Allison's Book Bag

Street Love by Walter Dean Myers

Posted on: February 7, 2013

Have you ever read a verse novel? This week I read my first. It’s called Street Love and is by Walter Dean Myers. To my surprise and delight, I mostly understood the situations taking place and the emotions being expressed. While I may never become an avid reader of the poetic narrative format, I have gained a better appreciation for it.

Street Love is a modern Romeo and Juliet story set in Harlem. It’s about Damien, who is expected to attend college, marry the stable Roxanne, and make something of his life. Then he meets Junice, whose mom has been thrown into prison for possession of drugs. His parents don’t approve of her. Nor do his buddies, one of whom he even fights with to defend her honor. When Junice decides to take a bus to Memphis, where she hopes to give her little sister a better life, Damien faces a difficult decision.

Although I’ve seen fiction before written entirely in the form of poetry, I hadn’t realized before how popular they are with teens. Why would one write a book totally in the form of poetry? When searching for answers, I came across a post on the topic at Ingrid’s Notes. Ms. Sundberg spent some time during her studies at the Vermont College of Fine Art exploring the nuts and bolts of this form. She lists various points, which I invite you to explore by reading her post, but following are the ones that stood out to me.

  1. When it comes to plot, a verse novel can be organized around a series of impressions that one pieces together to see the whole, moments that center around a theme, or a cause and event plot with focus on emotion.
  2. Verse novels emphasize emotions. The use of these emotions can create an impression the way painting of the same form can use its style to create a single feeling or experience. Often, the focus is on the interaction of moments and feelings rather than the creation of entire scenes.

Basically, verse novels seem to be a new way of writing a story that allows authors to create a more intense emotional impact than is possible with regular fiction.

Sundberg points out that verse novels can have the drawback of leaving one desirous of wanting a stronger plot. With Street Love, I always felt comfortable with the plot. Moreover, when reading a typical fictional narrative with multiple viewpoints, I often feel confused by who is the speaker. In the case of Street Love, however, I enjoyed being able to enter the minds not just of just Damien, but his street friends, his parents, and his former girlfriend. Moreover, Myers also allowed me to connect with mom in prison, her two daughters, and even officials at the family court and guards at the prison. Quite a feat! Only on a few chapters, when Myers rapidly switched between the viewpoint of the mom in prison, her older daughter, and the youngest girl did I feel lost.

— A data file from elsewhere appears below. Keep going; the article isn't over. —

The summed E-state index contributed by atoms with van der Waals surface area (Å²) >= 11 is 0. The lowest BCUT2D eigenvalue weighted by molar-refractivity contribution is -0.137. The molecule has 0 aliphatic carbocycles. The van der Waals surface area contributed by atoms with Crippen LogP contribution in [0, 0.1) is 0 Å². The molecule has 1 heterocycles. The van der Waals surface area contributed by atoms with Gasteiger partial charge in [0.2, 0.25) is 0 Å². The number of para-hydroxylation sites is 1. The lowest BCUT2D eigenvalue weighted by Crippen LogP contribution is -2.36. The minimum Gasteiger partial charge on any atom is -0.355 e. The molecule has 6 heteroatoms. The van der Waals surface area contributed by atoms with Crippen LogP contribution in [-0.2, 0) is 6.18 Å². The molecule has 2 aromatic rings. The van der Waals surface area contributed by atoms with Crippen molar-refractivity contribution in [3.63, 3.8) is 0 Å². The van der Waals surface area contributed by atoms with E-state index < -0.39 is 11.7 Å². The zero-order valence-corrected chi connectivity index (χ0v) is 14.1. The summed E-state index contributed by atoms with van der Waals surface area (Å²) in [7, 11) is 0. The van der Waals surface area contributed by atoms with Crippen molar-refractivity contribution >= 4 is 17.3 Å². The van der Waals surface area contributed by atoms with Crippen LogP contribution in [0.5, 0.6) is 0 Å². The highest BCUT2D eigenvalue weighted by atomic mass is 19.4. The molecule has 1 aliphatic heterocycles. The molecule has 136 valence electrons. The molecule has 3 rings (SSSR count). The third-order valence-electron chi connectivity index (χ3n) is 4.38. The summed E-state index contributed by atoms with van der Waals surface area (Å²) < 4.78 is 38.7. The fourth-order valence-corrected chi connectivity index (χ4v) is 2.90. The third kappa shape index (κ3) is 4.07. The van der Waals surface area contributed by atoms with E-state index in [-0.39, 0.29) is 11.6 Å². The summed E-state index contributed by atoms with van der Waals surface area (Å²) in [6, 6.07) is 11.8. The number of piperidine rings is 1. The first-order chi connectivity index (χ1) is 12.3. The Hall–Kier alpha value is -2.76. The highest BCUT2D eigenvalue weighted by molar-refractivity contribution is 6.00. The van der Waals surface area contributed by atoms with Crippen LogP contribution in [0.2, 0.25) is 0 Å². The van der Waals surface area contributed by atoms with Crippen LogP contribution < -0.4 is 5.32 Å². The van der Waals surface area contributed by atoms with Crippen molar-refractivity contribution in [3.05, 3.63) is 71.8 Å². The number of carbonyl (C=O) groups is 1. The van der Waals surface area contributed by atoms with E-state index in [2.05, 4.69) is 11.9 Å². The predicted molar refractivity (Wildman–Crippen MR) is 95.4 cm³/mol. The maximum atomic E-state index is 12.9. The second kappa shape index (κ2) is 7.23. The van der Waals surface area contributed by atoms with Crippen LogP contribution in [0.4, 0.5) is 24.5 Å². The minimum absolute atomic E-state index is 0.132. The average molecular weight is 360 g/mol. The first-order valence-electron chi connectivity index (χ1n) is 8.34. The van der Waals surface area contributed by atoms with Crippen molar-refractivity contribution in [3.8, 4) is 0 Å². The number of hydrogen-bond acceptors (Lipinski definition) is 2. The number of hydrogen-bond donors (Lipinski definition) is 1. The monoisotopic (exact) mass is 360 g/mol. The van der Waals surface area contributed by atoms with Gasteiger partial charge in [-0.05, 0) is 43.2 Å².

Verse novels can be an edgy way to engage teens in literature. Myers used this narrative poetic format to successfully draw me into the troubled world of Junice and her family. I also found myself enjoying yet another of his love stories. (The first was Kitty and Mack, one of Myers’ short stories in 147th Street.) His romances feel tough and the kind that we ought to find in the movies, because then couples might crumple less when assaulted with bitter sorrows. I suspect that one of the reasons Street Love resonated so strongly with me is because of Myers’ choice to tell it through hard-hitting poems.

Listen to this  refrain:

When I turned back to Mommy
There was just the little piece of her left
Between the big policeman
My skin was crawling
And my arms were shaking

I don’t remember crying but afterward
My throat was sore

Or to this refrain:

Maybe I’ll just meet him at the door
And tell him I’ve changed my mind
And asking him was just
A mistake, a stumble of the mind
Like when the wrong word comes out
From the lips, or a face looks
For a moment familiar but then
Up close it’s clearly strange

What is your experience with verse novels? Do you have favorites? Or have you yet to explore the format? Thanks to Street Love by Walter Dean Myers, I have become open to further exploring the narrative poem.

My rating? Read it: Borrow from your library or a friend. It’s worth your time.

How would you rate this book?

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